Brother Giovanni's Little Reward: How the Pretzel Was Born by Anna Egan Smucker, illustrated by Amanda Hall (Eerdmans). Stirring together ingredients from a sparse pantry of information dating from around 610 A.D., this author bakes up a really lovely legend of a monk who is disappointed to find that intrinsic motivation is not enough to get his students to learn their psalms. Where teaching skills fall short, baking skills compensate. Whatever your faith base, it's a delicious story that celebrates problem-solving and serves as a springboard into discussion about why we choose to learn...and choose to teach. Soft pretzel recipe in the back is a bonus. All right, borderline nonfiction, I know...but a teachable moment to talk about how facts can inspire narrative. What a twist!
One Plastic Bag: Isatou Ceesay and the Recycling Women of the Gambia by Miranda Paul, illustrated by Elizabeth Zunon (Millbrook Press). Isatou Ceesay rescued her Gambian village from huge and dangerous accumulations of plastic bags by ingeniously repurposing them into crocheted purses. Also ingenious is the artist's integration of real plastic bags into the illustrations. A story about making a difference told in a simple, straightforward manner, with a dose of "girl power." Generous back matter includes an author's note, pronunciation guide, timeline and a photo of the real Ceesay.
How to Swallow a Pig: Step-by-Step Advice from the Animal Kingdom by Steven Jenkins and Robin Page (Houghton Mifflin Harcourt). Care to learn how to spin a web like a spider? How to defend yourself like an armadillo? Disguise yourself like an octopus? Want a dancing lesson from a grebe (or to learn what a grebe is)? Fifteen animal how-to's offer exciting insight into some unusual behavior. Robin Page always finds an unexpected lens through which to view the wild world and Steve Jenkins' paper cut illustrations are so miraculous and warrant an almost automatic addition to any nonfiction collection...but fawning over individual talents aside, this is a great model for expository writing and point of view. Other great picks for animal lovers: The Queen's Shadow: A Story About How Animals See by Cybele Young (Kids Can Press); The Most Amazing Creature in the Sea by Brenda Z. Guiberson, illustrated by Gennady Spirin (Henry Holt); I (Don't) Like Snakes by Nicola Davies, illustrated by Luciano Lozano (Candlewick) and A Tower of Giraffes: Animals in Groups by Anna Wright (Charlesbridge).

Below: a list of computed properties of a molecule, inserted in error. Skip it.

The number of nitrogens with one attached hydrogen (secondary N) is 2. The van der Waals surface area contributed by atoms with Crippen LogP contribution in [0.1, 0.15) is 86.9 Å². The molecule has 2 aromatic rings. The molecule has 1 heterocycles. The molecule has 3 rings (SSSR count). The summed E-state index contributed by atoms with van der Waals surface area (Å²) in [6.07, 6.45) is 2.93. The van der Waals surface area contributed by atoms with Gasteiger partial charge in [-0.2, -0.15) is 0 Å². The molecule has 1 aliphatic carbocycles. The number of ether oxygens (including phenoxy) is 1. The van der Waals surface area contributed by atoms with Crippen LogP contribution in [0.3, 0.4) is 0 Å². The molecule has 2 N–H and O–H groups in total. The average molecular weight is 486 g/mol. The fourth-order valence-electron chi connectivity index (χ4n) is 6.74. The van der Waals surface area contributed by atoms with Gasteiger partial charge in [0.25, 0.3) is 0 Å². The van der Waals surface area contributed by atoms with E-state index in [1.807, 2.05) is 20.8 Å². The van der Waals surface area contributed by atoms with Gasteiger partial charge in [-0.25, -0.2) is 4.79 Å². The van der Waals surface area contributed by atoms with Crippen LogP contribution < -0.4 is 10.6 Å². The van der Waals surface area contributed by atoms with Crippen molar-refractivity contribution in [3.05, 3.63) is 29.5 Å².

The Death of the Hat: A Brief History of Poetry in 50 Objects by Paul B. Janeczko, illustrated by Chris Raschka (Candlewick) Every endeavor by the Janeczko-Raschka team dedicated to introducing children to poetry and all its forms deserves to be on every teacher's shelf, being the best thing to happen to the teaching of poetry to children since Kenneth Koch. This latest takes the tack of demonstrating how poets through the ages have taken everyday things such as manhole covers, birthday cards, boxes, bags and blades of grass and used them as inspiration. The arrangement of the anthology is chronological from the early Middle Ages until the present, just underscoring that wherever and whenever you are, the muse is waiting.
Poetry is such an important genre in children's literature and education because it can be used across the grade levels, and, when done right, is both of high literary quality while being accessible to children of all different ability levels. To that end, you also won't want to miss The Popcorn Astronauts and Other Biteable Rhymes by Deborah Ruddell and illustrated by Joan Rankin (Margaret K. McElderry Books). Ruddell is one of the most imaginative children's poets working today, and has created a most appetizing collection of foodie poems, among them "The Picky Ogre," "21 Things to Do with an Apple," "Menu for a Gray Day," "Dracula's Late Night Bite," and "Gingerbread House Makeover." Seriously, how can you resist a poem called "Stand and Cheer for MAC and CHEESE!"? Some children's poets overcook their themes, but Ruddell's collection is fresh and inspired from soup to nuts.